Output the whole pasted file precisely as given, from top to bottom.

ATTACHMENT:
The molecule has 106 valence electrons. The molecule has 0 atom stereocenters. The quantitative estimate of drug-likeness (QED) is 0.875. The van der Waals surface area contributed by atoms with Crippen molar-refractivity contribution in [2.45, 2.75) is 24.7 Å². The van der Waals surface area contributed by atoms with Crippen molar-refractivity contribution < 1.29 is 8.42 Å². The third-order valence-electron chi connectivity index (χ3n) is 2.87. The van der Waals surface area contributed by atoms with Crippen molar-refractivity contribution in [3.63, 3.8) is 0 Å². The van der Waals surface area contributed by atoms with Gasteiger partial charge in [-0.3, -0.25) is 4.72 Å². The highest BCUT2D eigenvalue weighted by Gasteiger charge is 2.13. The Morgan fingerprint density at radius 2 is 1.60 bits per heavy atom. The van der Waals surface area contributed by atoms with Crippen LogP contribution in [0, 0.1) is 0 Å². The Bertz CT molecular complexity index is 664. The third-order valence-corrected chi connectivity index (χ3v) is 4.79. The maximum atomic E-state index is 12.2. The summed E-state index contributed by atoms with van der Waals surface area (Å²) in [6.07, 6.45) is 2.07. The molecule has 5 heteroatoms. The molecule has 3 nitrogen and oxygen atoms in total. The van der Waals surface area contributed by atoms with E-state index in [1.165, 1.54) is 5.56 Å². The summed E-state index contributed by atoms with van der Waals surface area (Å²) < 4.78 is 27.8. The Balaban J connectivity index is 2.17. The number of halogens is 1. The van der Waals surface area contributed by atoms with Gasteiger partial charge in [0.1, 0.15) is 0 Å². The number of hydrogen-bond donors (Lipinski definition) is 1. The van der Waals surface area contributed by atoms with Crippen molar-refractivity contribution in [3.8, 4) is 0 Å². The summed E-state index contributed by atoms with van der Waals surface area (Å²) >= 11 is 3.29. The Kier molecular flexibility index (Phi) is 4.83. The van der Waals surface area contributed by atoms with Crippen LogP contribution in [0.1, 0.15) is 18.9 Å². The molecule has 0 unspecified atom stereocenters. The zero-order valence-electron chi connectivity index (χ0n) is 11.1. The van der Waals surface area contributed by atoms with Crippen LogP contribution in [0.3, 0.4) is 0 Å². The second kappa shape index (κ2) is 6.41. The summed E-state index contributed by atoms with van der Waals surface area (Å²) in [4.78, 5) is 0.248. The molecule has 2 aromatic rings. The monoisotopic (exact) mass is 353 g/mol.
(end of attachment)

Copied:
The molecule has 106 valence electrons. The molecule has 0 atom stereocenters. The quantitative estimate of drug-likeness (QED) is 0.875. The van der Waals surface area contributed by atoms with Crippen molar-refractivity contribution in [2.45, 2.75) is 24.7 Å². The van der Waals surface area contributed by atoms with Crippen molar-refractivity contribution < 1.29 is 8.42 Å². The third-order valence-electron chi connectivity index (χ3n) is 2.87. The van der Waals surface area contributed by atoms with Crippen molar-refractivity contribution in [3.63, 3.8) is 0 Å². The van der Waals surface area contributed by atoms with Gasteiger partial charge in [-0.3, -0.25) is 4.72 Å². The highest BCUT2D eigenvalue weighted by Gasteiger charge is 2.13. The Morgan fingerprint density at radius 2 is 1.60 bits per heavy atom. The van der Waals surface area contributed by atoms with Crippen LogP contribution in [0, 0.1) is 0 Å². The Bertz CT molecular complexity index is 664. The third-order valence-corrected chi connectivity index (χ3v) is 4.79. The maximum atomic E-state index is 12.2. The summed E-state index contributed by atoms with van der Waals surface area (Å²) in [6.07, 6.45) is 2.07. The molecule has 5 heteroatoms. The molecule has 3 nitrogen and oxygen atoms in total. The van der Waals surface area contributed by atoms with E-state index in [1.165, 1.54) is 5.56 Å². The summed E-state index contributed by atoms with van der Waals surface area (Å²) < 4.78 is 27.8. The Balaban J connectivity index is 2.17. The number of halogens is 1. The van der Waals surface area contributed by atoms with Gasteiger partial charge in [0.1, 0.15) is 0 Å². The number of hydrogen-bond donors (Lipinski definition) is 1. The van der Waals surface area contributed by atoms with Crippen molar-refractivity contribution in [3.8, 4) is 0 Å². The summed E-state index contributed by atoms with van der Waals surface area (Å²) >= 11 is 3.29. The Kier molecular flexibility index (Phi) is 4.83. The van der Waals surface area contributed by atoms with Crippen LogP contribution in [0.1, 0.15) is 18.9 Å². The molecule has 0 unspecified atom stereocenters. The zero-order valence-electron chi connectivity index (χ0n) is 11.1. The van der Waals surface area contributed by atoms with Crippen LogP contribution in [0.3, 0.4) is 0 Å². The second kappa shape index (κ2) is 6.41. The summed E-state index contributed by atoms with van der Waals surface area (Å²) in [4.78, 5) is 0.248. The molecule has 2 aromatic rings. The monoisotopic (exact) mass is 353 g/mol.